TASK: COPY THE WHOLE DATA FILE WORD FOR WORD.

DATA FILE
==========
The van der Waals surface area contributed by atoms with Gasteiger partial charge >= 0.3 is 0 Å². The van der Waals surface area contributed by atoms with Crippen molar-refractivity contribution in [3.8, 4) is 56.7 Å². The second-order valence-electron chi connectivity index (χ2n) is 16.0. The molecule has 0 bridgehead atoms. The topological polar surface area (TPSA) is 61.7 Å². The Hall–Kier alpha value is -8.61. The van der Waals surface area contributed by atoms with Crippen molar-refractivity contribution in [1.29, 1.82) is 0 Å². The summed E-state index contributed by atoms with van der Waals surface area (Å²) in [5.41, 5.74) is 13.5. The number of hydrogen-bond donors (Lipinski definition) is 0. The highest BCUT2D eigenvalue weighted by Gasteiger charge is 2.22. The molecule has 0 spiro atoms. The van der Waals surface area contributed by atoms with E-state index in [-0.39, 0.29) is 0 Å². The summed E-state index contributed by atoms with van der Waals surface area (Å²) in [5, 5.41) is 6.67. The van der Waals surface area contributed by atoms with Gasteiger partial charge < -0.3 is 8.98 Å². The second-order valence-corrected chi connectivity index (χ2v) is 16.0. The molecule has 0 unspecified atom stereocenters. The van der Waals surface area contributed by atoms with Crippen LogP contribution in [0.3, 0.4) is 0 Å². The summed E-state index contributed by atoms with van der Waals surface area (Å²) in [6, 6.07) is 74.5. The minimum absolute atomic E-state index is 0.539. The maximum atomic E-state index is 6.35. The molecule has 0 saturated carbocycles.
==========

The van der Waals surface area contributed by atoms with Gasteiger partial charge >= 0.3 is 0 Å². The van der Waals surface area contributed by atoms with Crippen molar-refractivity contribution in [3.8, 4) is 56.7 Å². The second-order valence-electron chi connectivity index (χ2n) is 16.0. The molecule has 0 bridgehead atoms. The topological polar surface area (TPSA) is 61.7 Å². The Hall–Kier alpha value is -8.61. The van der Waals surface area contributed by atoms with Crippen molar-refractivity contribution in [1.29, 1.82) is 0 Å². The summed E-state index contributed by atoms with van der Waals surface area (Å²) in [5.41, 5.74) is 13.5. The number of hydrogen-bond donors (Lipinski definition) is 0. The highest BCUT2D eigenvalue weighted by Gasteiger charge is 2.22. The molecule has 0 spiro atoms. The van der Waals surface area contributed by atoms with E-state index in [-0.39, 0.29) is 0 Å². The summed E-state index contributed by atoms with van der Waals surface area (Å²) in [5, 5.41) is 6.67. The van der Waals surface area contributed by atoms with Gasteiger partial charge < -0.3 is 8.98 Å². The second-order valence-corrected chi connectivity index (χ2v) is 16.0. The molecule has 0 unspecified atom stereocenters. The van der Waals surface area contributed by atoms with Crippen LogP contribution in [0.3, 0.4) is 0 Å². The summed E-state index contributed by atoms with van der Waals surface area (Å²) in [6, 6.07) is 74.5. The minimum absolute atomic E-state index is 0.539. The maximum atomic E-state index is 6.35. The molecule has 0 saturated carbocycles.